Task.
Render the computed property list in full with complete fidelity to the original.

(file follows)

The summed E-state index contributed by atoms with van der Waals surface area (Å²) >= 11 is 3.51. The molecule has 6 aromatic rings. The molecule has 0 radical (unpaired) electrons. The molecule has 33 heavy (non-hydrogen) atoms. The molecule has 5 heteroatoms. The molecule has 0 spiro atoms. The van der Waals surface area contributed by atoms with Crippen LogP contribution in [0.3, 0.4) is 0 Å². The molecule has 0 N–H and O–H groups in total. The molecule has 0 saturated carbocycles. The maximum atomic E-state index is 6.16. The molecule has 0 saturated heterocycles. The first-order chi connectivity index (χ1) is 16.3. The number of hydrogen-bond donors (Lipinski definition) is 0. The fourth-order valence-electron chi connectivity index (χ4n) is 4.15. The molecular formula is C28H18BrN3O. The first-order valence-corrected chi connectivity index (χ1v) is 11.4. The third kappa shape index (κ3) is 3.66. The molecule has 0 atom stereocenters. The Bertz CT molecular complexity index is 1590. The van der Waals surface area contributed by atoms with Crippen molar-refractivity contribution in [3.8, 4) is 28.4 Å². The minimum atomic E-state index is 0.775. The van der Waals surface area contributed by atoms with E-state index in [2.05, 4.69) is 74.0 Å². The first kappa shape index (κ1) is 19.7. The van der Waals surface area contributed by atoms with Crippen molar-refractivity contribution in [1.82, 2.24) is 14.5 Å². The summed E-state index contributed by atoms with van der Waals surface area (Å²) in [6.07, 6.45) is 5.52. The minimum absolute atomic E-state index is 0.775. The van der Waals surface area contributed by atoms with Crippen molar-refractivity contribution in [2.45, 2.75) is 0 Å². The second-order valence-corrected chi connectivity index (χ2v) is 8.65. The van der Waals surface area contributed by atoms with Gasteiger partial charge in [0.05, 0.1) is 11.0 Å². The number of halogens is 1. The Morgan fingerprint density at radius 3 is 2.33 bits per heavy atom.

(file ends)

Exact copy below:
The summed E-state index contributed by atoms with van der Waals surface area (Å²) >= 11 is 3.51. The molecule has 6 aromatic rings. The molecule has 0 radical (unpaired) electrons. The molecule has 33 heavy (non-hydrogen) atoms. The molecule has 5 heteroatoms. The molecule has 0 spiro atoms. The van der Waals surface area contributed by atoms with Crippen LogP contribution in [0.3, 0.4) is 0 Å². The molecule has 0 N–H and O–H groups in total. The molecule has 0 saturated carbocycles. The maximum atomic E-state index is 6.16. The molecule has 0 saturated heterocycles. The first-order chi connectivity index (χ1) is 16.3. The number of hydrogen-bond donors (Lipinski definition) is 0. The fourth-order valence-electron chi connectivity index (χ4n) is 4.15. The molecular formula is C28H18BrN3O. The first-order valence-corrected chi connectivity index (χ1v) is 11.4. The third kappa shape index (κ3) is 3.66. The molecule has 0 atom stereocenters. The Bertz CT molecular complexity index is 1590. The van der Waals surface area contributed by atoms with Crippen molar-refractivity contribution in [3.8, 4) is 28.4 Å². The minimum atomic E-state index is 0.775. The van der Waals surface area contributed by atoms with E-state index in [2.05, 4.69) is 74.0 Å². The first kappa shape index (κ1) is 19.7. The van der Waals surface area contributed by atoms with Crippen molar-refractivity contribution in [1.82, 2.24) is 14.5 Å². The summed E-state index contributed by atoms with van der Waals surface area (Å²) in [6.07, 6.45) is 5.52. The minimum absolute atomic E-state index is 0.775. The van der Waals surface area contributed by atoms with Crippen molar-refractivity contribution in [2.45, 2.75) is 0 Å². The second-order valence-corrected chi connectivity index (χ2v) is 8.65. The van der Waals surface area contributed by atoms with Gasteiger partial charge in [0.05, 0.1) is 11.0 Å². The number of halogens is 1. The Morgan fingerprint density at radius 3 is 2.33 bits per heavy atom.